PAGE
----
Involuntary manslaughter — simply put, an unintentional killing — qualifies as a first-degree misdemeanor offense that falls under the criminal homicide umbrella. Involuntary manslaughter is unique in that it lacks the “intent” requirement that defines many of the other criminal homicide offenses. As such, it operates under quite different principles, with issues relating to negligence and the standard of care.
For example, drunk drivers who get involved in an accident and cause the death of another person can be charged with involuntary manslaughter, as the act of driving in a voluntarily intoxicated state is arguably reckless or grossly negligent.
Though involuntary manslaughter is — in most cases — a misdemeanor offense, it carries with it significant penalties. If you have been charged with involuntary manslaughter, it’s therefore critical that you consult a qualified Pittsburgh involuntary manslaughter defense lawyer for assistance in developing the best possible defense strategy.
Basics of an Involuntary Manslaughter Charge
In the state of Pennsylvania, involuntary manslaughter is defined in section 2504 of the Pennsylvania Consolidated Statutes. According to the statute, a person will be found guilty of involuntary manslaughter when:
- as a direct result of reckless or grossly negligent conduct,
- the defendant causes the death of another person.
Involuntary manslaughter is a first-degree misdemeanor offense with penalties of up to five years imprisonment. It should be noted, however, that the severity of the offense will be upgraded to a second-degree felony (with penalties of up to 10 years imprisonment) if the charge involves the death of a child under the age of 12 who was in the care, custody, or control of the person who caused the death.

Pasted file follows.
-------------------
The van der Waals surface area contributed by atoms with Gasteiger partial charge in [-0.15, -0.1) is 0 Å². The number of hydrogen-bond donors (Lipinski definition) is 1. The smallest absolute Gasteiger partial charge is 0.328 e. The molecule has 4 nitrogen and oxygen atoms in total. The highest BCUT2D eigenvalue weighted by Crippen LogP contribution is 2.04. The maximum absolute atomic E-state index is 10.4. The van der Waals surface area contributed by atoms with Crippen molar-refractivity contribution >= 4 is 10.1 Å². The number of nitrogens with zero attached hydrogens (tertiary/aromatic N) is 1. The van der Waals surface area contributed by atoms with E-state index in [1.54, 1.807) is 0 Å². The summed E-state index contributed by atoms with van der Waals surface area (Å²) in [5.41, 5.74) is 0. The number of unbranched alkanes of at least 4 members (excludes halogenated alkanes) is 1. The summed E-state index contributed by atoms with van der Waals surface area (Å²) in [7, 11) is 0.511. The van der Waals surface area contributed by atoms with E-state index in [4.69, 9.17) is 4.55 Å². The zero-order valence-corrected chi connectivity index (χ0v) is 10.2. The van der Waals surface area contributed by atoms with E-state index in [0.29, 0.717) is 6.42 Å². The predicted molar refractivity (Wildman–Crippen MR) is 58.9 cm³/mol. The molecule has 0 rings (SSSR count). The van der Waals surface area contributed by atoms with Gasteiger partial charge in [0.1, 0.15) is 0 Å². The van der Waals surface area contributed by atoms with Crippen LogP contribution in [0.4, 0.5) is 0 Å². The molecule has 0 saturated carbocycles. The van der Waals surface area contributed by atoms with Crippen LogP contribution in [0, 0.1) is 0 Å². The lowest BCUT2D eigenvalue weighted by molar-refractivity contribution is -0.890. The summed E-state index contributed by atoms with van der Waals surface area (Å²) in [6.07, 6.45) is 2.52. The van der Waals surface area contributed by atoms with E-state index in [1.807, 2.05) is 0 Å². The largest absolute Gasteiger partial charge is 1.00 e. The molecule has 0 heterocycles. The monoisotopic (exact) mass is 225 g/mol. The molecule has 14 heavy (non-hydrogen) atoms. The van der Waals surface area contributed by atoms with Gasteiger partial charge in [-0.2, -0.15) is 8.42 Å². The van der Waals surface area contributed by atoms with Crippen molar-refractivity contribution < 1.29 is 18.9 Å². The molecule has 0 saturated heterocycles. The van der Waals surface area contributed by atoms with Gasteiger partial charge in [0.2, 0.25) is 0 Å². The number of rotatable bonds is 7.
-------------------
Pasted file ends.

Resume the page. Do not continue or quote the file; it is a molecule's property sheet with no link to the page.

Understanding Gross Negligence and Recklessness Under Pennsylvania Law
In Pennsylvania, gross negligence and recklessness are one-and-the-same — in essence, the two terms describe “criminal negligence,” which is a gross deviation from a reasonable standard of conduct, over and above what might be considered the standard form of negligence (i.e., violation of the applicable standard of care to a given situation).
In their attempts to further delineate what constitutes criminal negligence in the involuntary manslaughter context, Pennsylvania courts have concluded that the line between negligence and criminal negligence is crossed when the defendant knows or should know that death is a probable consequence of their conduct, but consciously disregards the risk.
For example, drunk driving (when the defendant has voluntarily consumed alcohol) qualifies as reckless or criminally negligent conduct because driving while intoxicated is an act in which death is a probable consequence, and yet, the defendant has chosen to drive in conscious disregard of that risk.
Contact a Skilled Pittsburgh Involuntary Manslaughter Defense Lawyer for Help
Here at McKinney Law, our attorneys have extensive experience assisting those who have been charged with involuntary manslaughter and other criminal homicide offenses in Pennsylvania.
We are dedicated to providing our clients with comprehensive and aggressive advocacy. Unlike many other criminal defense firms, we are willing and able to take a case to trial and face prosecutors in litigation. This approach gives us a substantial advantage when it comes to early negotiations — because prosecutors understand that we are capable of obtaining a favorable resolution at trial, we can exercise additional leverage when negotiating plea deals.
Call (412) 520-3301 or submit a message through our website to be connected with an experienced Pittsburgh involuntary manslaughter defense lawyer for a free, confidential, and no-obligation consultation. Running into scheduling issues? Here at McKinney Law, we offer prospective clients the opportunity to arrange after-hours consultations if necessary.